Cleveland’s NFL Draft Bid May Be Bolstered by Expanded Tax Perks

From Daily Tax Report: State

December 6, 2018

By Alex Ebert

The Ohio Legislature is willing to throw Hail Mary grants to event organizers in hopes that Cleveland can land a future National Football League Draft.

The Ohio Senate passed a bill (H.B. 531) Dec. 5 that would create a “Sports Event Grant Fund” fueled with state sales tax revenue from events. The money would be divvied up in grants to organizations pitching leagues on bringing big events to the Buckeye State.

The bill has the backing of the Cleveland Browns, which said grants could help win the city’s 2020 or 2021 bid for the NFL Draft. The measure is supported by a who’s who of Ohio sports: the NHL’s Columbus Blue Jackets, the NBA’s Cleveland Cavaliers, The Ohio State University, and MLB’s Cleveland Indians and Cincinnati Reds all back the measure they say could bring huge events, and huge tax revenue, to the state.

“In its selection process, the NFL explicitly considers the availability of incentives,” David Jenkins, executive vice president and chief operating officer of the Cleveland Browns testified in a November hearing on the bill. “Passage of H.B. 531 this year would greatly strengthen our bid and increase the likelihood that the NFL draft, one of the largest sporting events in the country, will be held in Northeast Ohio within the next two years.”

Ohio already has had some success in drawing large sporting events: Columbus hosted the 2015 NHL All-Star Game and Cleveland is set to host both the 2019 MLB All-Star Game and the 2022 NBA All-Star Game.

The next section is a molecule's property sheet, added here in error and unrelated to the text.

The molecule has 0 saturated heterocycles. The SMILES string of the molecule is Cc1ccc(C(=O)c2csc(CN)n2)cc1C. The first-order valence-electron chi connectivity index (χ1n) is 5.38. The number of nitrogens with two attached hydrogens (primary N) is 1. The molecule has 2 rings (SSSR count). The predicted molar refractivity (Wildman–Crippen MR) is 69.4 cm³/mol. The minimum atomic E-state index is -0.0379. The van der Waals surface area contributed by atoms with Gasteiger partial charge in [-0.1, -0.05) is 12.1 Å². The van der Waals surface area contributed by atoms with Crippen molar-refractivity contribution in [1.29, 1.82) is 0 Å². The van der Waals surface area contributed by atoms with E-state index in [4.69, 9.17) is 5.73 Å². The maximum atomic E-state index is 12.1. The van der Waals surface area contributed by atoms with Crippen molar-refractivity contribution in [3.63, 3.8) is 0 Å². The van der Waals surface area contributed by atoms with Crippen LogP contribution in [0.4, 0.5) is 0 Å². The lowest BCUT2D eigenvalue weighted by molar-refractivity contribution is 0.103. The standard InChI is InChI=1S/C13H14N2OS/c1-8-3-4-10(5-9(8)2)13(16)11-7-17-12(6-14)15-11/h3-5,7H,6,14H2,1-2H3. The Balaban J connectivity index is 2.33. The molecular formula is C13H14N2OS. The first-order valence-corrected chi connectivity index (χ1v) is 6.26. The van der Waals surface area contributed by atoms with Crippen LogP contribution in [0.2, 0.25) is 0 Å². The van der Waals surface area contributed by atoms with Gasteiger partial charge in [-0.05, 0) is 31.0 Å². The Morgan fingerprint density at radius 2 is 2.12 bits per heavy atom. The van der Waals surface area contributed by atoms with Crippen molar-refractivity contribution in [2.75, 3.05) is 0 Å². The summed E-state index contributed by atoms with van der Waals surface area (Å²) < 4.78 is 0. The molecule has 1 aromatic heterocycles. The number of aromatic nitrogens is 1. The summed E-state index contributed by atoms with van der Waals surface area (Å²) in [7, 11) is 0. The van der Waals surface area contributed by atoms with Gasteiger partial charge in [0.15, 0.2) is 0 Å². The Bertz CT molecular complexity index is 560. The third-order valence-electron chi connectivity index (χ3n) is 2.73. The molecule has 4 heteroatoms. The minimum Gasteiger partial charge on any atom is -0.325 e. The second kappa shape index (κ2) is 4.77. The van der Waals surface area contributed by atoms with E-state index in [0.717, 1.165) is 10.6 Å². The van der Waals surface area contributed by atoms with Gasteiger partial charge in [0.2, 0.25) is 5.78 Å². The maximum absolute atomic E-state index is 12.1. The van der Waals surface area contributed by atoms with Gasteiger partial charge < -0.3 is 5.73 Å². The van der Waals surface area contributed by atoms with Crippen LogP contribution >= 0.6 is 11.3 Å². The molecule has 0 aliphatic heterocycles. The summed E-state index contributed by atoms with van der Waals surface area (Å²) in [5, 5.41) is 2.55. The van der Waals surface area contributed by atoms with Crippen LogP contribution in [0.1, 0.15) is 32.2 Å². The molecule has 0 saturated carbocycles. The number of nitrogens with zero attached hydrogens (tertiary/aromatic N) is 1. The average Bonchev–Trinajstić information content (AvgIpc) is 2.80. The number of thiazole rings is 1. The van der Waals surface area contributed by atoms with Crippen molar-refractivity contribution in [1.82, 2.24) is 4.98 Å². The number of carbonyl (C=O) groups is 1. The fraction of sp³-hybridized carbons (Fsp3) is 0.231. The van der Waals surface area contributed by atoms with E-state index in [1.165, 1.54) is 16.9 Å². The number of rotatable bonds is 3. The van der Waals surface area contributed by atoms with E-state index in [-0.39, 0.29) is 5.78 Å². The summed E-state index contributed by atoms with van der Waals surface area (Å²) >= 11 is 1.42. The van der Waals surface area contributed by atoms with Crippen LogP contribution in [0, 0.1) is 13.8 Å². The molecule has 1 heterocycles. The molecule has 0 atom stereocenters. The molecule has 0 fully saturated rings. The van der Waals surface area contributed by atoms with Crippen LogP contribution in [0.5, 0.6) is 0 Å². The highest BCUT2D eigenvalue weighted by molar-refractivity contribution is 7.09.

Sales Tax Capture

The bill expands the Ohio Development Services Agency’s authority by eliminating the $1 million annual cap on state grants for event organizers and the $500,000 cap on grants per event. The proposal also expands the grants to include baseball events and drafts.

The process works by allowing an organizer to receive up to 50 percent of the projected increase in state sales tax from an event.

Ohio Municipal League executive director Kent Scarrett testified in November that in addition to sports teams, local governments benefit because “millions of dollars in economic activity are created by these kinds of events.”

The bill now heads to Gov. John Kasich (R). His office declined to comment on whether he’d sign the bill.


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